As this historic pandemic unfolds, we see Black, Indigenous, and people of color overrepresented in its dire consequences: increased numbers in positive COVID-19 cases and deaths, layoffs, evictions, and food insecurity. Existing inequality in educational opportunities, housing, healthcare, and employment and various expressions of racism (i.e. institutional, psychological, etc.) might explain the extreme vulnerability of these populations in natural and man-made disasters. What are the implications of these recurrent observations for local and national child and family policy?
Cynthia García Coll is an adjunct professor in the Pediatrics Department at the University of Puerto Rico Medical School and the Charles Pitts Robinson and John Palmer Barstow Professor Emerita at Brown University. Prior to moving back to Puerto Rico in 2011, she was a professor of education, psychology and pediatrics for 30 years at Brown University. Her research focuses on the interplay of sociocultural and biological influences on child development, with particular emphasis on populations that live in at-risk conditions and/or are considered minorities.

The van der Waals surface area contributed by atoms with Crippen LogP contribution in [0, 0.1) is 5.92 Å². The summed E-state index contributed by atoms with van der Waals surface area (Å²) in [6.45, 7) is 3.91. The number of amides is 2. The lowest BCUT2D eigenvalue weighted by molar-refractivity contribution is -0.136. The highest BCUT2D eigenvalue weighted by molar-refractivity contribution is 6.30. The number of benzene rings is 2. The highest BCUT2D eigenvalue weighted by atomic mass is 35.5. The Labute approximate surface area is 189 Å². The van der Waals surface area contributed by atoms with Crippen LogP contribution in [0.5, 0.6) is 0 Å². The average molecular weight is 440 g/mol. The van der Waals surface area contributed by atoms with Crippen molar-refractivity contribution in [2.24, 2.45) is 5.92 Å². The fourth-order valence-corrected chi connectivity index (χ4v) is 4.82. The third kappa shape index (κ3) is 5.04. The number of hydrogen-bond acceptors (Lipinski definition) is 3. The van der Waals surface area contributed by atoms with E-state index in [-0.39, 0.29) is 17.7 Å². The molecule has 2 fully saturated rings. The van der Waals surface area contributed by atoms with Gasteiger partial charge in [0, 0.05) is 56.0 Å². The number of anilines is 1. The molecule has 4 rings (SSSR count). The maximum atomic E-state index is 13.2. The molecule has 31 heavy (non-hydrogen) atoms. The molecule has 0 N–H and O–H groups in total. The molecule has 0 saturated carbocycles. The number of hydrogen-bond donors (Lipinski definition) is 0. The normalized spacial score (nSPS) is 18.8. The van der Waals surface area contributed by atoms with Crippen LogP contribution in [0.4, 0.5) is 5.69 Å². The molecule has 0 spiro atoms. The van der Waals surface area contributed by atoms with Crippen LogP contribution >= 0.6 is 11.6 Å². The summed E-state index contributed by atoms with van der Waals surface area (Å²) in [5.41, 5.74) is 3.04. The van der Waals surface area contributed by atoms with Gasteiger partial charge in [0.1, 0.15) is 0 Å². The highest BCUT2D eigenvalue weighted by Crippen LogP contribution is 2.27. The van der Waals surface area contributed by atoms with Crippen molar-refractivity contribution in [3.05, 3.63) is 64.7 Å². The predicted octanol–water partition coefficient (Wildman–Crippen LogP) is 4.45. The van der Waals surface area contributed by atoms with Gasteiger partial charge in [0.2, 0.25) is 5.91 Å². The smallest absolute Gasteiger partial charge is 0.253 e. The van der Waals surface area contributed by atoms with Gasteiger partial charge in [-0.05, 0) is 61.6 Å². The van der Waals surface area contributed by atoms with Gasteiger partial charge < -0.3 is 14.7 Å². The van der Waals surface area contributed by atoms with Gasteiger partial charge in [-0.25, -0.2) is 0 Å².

García Coll served as senior editor of Child Development and Developmental Psychology and has published over 150 peer-reviewed articles, book chapters, and books. She received her bachelor's degree from the University of Puerto Rico, her master's degree from the University of Florida, and her Ph.D. from Harvard University.